Has Every U.S. President Been Sworn in with a Bible?

While it's a well-known fact that many U.S. presidents earned law degrees on their way to the White House, it could be argued that John Quincy Adams was the most legally minded: the nation's sixth president chose to place his hand on a volume of law rather than a Bible for his inauguration. It was a rainy, cool March 4, 1825, in Washington, D.C., and Adams showed up in trousers and no powdered wig -- which should have been a hint that things would not be going in the usual manner. Previous presidents had donned knee breeches and the traditional wig for taking the oath of office, and only Thomas Jefferson had been sworn in without a Bible. Since Adams was known to be a rather unusual leader, his actions might not have been all that unexpected. And truth be told, although placing a left hand on the Bible has become the prevailing custom, there's no constitutional requirement for a new president to be sworn in with a Bible or any other book. Franklin Pierce and Theodore Roosevelt would later follow suit, skipping the Bible for their inaugurations.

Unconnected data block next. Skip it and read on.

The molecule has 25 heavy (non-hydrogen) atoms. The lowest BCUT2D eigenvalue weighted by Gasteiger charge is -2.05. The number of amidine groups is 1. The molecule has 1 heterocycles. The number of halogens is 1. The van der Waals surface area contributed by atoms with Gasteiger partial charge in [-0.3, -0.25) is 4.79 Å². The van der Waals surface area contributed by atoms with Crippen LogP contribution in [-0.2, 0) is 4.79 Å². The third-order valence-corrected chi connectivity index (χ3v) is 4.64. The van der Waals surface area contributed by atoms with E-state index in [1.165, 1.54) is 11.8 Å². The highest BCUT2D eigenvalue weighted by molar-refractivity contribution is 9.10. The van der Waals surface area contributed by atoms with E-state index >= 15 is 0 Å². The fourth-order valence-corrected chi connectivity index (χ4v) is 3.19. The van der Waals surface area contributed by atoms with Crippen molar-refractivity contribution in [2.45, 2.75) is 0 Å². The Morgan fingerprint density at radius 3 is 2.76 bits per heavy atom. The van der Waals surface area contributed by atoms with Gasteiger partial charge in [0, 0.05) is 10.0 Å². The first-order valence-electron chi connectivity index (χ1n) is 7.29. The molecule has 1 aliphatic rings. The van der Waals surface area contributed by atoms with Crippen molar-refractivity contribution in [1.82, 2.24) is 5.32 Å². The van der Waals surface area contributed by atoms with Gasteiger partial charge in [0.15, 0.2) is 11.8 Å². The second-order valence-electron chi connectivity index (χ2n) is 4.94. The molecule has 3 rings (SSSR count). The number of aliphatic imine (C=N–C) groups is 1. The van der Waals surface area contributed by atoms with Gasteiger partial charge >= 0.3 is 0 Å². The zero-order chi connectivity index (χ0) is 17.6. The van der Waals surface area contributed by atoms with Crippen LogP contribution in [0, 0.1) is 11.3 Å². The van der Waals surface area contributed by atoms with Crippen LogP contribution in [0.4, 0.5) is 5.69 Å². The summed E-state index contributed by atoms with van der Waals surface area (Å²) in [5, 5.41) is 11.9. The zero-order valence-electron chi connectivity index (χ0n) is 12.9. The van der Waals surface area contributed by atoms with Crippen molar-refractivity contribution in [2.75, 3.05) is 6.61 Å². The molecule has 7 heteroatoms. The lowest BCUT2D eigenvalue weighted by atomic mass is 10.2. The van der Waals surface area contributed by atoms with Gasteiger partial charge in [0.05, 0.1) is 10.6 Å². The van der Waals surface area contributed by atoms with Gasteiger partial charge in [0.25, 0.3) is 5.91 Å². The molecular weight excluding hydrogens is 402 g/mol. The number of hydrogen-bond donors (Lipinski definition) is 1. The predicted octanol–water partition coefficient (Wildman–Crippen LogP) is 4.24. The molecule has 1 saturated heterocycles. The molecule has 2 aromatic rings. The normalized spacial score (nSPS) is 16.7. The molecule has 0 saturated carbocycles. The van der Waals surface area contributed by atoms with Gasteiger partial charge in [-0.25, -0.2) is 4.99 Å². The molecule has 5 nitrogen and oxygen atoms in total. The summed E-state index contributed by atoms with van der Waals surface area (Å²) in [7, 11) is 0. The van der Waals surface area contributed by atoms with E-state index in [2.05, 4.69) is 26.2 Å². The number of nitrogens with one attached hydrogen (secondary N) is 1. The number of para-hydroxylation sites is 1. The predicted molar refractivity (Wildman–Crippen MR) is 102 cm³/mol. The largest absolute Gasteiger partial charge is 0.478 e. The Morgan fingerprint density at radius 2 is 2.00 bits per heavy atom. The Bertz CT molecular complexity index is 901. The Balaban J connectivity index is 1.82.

All about America's sixth president:

  • Adams lost both the electoral and popular votes to Andrew Jackson, but no candidate had a majority in the Electoral College. Adams eventually won the contingent election in the U.S. House of Representatives.

  • For a few months after moving into the White House, Adams kept a pet alligator -- given to him by the Marquis de Lafayette -- in a bathtub.

  • Adams is the only former president to become a U.S. representative after leaving office.

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More Info: New England Historical Society

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